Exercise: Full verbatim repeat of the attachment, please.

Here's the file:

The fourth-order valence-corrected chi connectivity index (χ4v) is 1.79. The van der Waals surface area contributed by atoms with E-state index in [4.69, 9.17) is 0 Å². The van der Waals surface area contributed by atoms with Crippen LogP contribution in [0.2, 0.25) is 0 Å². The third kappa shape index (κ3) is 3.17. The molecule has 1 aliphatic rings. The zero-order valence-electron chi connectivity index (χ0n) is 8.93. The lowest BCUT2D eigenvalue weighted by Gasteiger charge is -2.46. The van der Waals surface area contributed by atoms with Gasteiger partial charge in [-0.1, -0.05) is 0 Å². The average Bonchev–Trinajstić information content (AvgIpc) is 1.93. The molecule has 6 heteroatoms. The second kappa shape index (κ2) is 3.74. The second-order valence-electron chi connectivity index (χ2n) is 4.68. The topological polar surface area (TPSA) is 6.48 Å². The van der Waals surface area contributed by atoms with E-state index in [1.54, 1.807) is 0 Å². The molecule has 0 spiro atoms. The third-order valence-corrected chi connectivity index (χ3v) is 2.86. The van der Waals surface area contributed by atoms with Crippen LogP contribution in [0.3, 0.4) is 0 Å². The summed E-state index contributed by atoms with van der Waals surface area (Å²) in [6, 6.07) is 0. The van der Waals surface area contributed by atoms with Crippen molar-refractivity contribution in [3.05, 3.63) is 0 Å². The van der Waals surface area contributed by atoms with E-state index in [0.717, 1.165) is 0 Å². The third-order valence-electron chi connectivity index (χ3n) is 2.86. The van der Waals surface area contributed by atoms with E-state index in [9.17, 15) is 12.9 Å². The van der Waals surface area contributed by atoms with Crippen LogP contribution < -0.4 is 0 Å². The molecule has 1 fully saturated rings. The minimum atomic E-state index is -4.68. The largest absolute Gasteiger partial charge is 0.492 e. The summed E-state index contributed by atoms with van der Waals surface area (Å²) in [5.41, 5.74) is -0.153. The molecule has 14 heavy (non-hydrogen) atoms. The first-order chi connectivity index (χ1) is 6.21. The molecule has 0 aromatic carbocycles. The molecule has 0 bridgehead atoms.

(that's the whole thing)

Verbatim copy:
The fourth-order valence-corrected chi connectivity index (χ4v) is 1.79. The van der Waals surface area contributed by atoms with E-state index in [4.69, 9.17) is 0 Å². The van der Waals surface area contributed by atoms with Crippen LogP contribution in [0.2, 0.25) is 0 Å². The third kappa shape index (κ3) is 3.17. The molecule has 1 aliphatic rings. The zero-order valence-electron chi connectivity index (χ0n) is 8.93. The lowest BCUT2D eigenvalue weighted by Gasteiger charge is -2.46. The van der Waals surface area contributed by atoms with Gasteiger partial charge in [-0.1, -0.05) is 0 Å². The average Bonchev–Trinajstić information content (AvgIpc) is 1.93. The molecule has 6 heteroatoms. The second kappa shape index (κ2) is 3.74. The second-order valence-electron chi connectivity index (χ2n) is 4.68. The topological polar surface area (TPSA) is 6.48 Å². The van der Waals surface area contributed by atoms with E-state index in [1.54, 1.807) is 0 Å². The molecule has 0 spiro atoms. The third-order valence-corrected chi connectivity index (χ3v) is 2.86. The van der Waals surface area contributed by atoms with Crippen LogP contribution in [0.3, 0.4) is 0 Å². The summed E-state index contributed by atoms with van der Waals surface area (Å²) in [6, 6.07) is 0. The van der Waals surface area contributed by atoms with Crippen molar-refractivity contribution in [3.05, 3.63) is 0 Å². The van der Waals surface area contributed by atoms with E-state index in [0.717, 1.165) is 0 Å². The third-order valence-electron chi connectivity index (χ3n) is 2.86. The van der Waals surface area contributed by atoms with E-state index in [9.17, 15) is 12.9 Å². The van der Waals surface area contributed by atoms with Crippen LogP contribution < -0.4 is 0 Å². The molecule has 1 fully saturated rings. The minimum atomic E-state index is -4.68. The largest absolute Gasteiger partial charge is 0.492 e. The summed E-state index contributed by atoms with van der Waals surface area (Å²) in [5.41, 5.74) is -0.153. The molecule has 14 heavy (non-hydrogen) atoms. The first-order chi connectivity index (χ1) is 6.21. The molecule has 0 aromatic carbocycles. The molecule has 0 bridgehead atoms.